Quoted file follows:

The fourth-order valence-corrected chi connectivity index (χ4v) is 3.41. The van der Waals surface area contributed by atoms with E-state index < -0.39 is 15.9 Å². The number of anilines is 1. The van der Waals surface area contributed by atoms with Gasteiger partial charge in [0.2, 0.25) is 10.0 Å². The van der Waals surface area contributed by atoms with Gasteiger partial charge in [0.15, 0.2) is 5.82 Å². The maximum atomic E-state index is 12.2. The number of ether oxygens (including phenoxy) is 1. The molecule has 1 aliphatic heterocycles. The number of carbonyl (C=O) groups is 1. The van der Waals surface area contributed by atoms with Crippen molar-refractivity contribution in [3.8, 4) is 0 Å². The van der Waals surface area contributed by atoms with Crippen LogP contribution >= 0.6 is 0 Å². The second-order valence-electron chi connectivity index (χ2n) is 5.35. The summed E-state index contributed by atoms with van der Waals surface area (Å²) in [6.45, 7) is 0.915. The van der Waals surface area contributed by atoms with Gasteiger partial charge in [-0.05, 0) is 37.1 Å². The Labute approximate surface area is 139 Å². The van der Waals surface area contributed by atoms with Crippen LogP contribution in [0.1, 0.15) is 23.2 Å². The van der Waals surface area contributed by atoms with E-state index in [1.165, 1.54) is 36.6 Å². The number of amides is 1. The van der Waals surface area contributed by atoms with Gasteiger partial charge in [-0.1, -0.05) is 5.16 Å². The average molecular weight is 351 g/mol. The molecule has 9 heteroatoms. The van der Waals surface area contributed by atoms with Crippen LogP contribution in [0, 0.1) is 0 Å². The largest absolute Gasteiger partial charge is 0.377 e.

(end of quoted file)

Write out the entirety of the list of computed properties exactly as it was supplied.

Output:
The fourth-order valence-corrected chi connectivity index (χ4v) is 3.41. The van der Waals surface area contributed by atoms with E-state index < -0.39 is 15.9 Å². The number of anilines is 1. The van der Waals surface area contributed by atoms with Gasteiger partial charge in [0.2, 0.25) is 10.0 Å². The van der Waals surface area contributed by atoms with Gasteiger partial charge in [0.15, 0.2) is 5.82 Å². The maximum atomic E-state index is 12.2. The number of ether oxygens (including phenoxy) is 1. The molecule has 1 aliphatic heterocycles. The number of carbonyl (C=O) groups is 1. The van der Waals surface area contributed by atoms with Crippen molar-refractivity contribution in [3.8, 4) is 0 Å². The van der Waals surface area contributed by atoms with Crippen LogP contribution >= 0.6 is 0 Å². The second-order valence-electron chi connectivity index (χ2n) is 5.35. The summed E-state index contributed by atoms with van der Waals surface area (Å²) in [6.45, 7) is 0.915. The van der Waals surface area contributed by atoms with Gasteiger partial charge in [-0.05, 0) is 37.1 Å². The Labute approximate surface area is 139 Å². The van der Waals surface area contributed by atoms with Crippen LogP contribution in [0.1, 0.15) is 23.2 Å². The van der Waals surface area contributed by atoms with E-state index in [1.165, 1.54) is 36.6 Å². The number of amides is 1. The van der Waals surface area contributed by atoms with Gasteiger partial charge in [-0.1, -0.05) is 5.16 Å². The average molecular weight is 351 g/mol. The molecule has 9 heteroatoms. The van der Waals surface area contributed by atoms with Crippen LogP contribution in [0, 0.1) is 0 Å². The largest absolute Gasteiger partial charge is 0.377 e.